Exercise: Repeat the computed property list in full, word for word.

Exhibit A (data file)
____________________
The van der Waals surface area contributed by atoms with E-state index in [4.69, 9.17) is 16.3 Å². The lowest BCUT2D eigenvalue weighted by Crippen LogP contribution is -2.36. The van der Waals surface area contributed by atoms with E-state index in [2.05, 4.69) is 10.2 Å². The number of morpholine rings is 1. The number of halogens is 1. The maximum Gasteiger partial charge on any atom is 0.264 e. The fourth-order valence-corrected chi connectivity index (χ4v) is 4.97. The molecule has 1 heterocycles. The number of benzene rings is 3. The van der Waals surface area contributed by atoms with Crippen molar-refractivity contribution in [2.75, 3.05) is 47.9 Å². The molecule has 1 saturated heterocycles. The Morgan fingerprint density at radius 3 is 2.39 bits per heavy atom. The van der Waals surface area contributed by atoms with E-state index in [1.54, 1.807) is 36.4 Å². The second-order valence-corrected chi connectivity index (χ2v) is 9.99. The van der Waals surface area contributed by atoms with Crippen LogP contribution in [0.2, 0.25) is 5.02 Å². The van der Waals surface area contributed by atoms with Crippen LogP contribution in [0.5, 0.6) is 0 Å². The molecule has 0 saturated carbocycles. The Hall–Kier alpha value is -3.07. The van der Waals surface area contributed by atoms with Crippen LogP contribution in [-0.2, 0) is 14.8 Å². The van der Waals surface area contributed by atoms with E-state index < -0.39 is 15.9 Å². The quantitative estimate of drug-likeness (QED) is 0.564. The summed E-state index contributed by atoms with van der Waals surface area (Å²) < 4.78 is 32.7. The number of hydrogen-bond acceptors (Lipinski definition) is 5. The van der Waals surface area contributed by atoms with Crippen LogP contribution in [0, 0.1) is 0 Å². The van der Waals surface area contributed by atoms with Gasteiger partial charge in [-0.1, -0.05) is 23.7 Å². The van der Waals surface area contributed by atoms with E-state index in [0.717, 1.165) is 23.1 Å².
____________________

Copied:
The van der Waals surface area contributed by atoms with E-state index in [4.69, 9.17) is 16.3 Å². The lowest BCUT2D eigenvalue weighted by Crippen LogP contribution is -2.36. The van der Waals surface area contributed by atoms with E-state index in [2.05, 4.69) is 10.2 Å². The number of morpholine rings is 1. The number of halogens is 1. The maximum Gasteiger partial charge on any atom is 0.264 e. The fourth-order valence-corrected chi connectivity index (χ4v) is 4.97. The molecule has 1 heterocycles. The number of benzene rings is 3. The van der Waals surface area contributed by atoms with Crippen molar-refractivity contribution in [2.75, 3.05) is 47.9 Å². The molecule has 1 saturated heterocycles. The Morgan fingerprint density at radius 3 is 2.39 bits per heavy atom. The van der Waals surface area contributed by atoms with E-state index in [1.54, 1.807) is 36.4 Å². The second-order valence-corrected chi connectivity index (χ2v) is 9.99. The van der Waals surface area contributed by atoms with Crippen LogP contribution in [0.2, 0.25) is 5.02 Å². The van der Waals surface area contributed by atoms with Crippen LogP contribution in [0.5, 0.6) is 0 Å². The molecule has 0 saturated carbocycles. The Hall–Kier alpha value is -3.07. The van der Waals surface area contributed by atoms with Crippen LogP contribution in [-0.2, 0) is 14.8 Å². The van der Waals surface area contributed by atoms with E-state index < -0.39 is 15.9 Å². The quantitative estimate of drug-likeness (QED) is 0.564. The summed E-state index contributed by atoms with van der Waals surface area (Å²) < 4.78 is 32.7. The number of hydrogen-bond acceptors (Lipinski definition) is 5. The van der Waals surface area contributed by atoms with Crippen LogP contribution in [0, 0.1) is 0 Å². The van der Waals surface area contributed by atoms with Gasteiger partial charge in [-0.1, -0.05) is 23.7 Å². The van der Waals surface area contributed by atoms with E-state index in [0.717, 1.165) is 23.1 Å².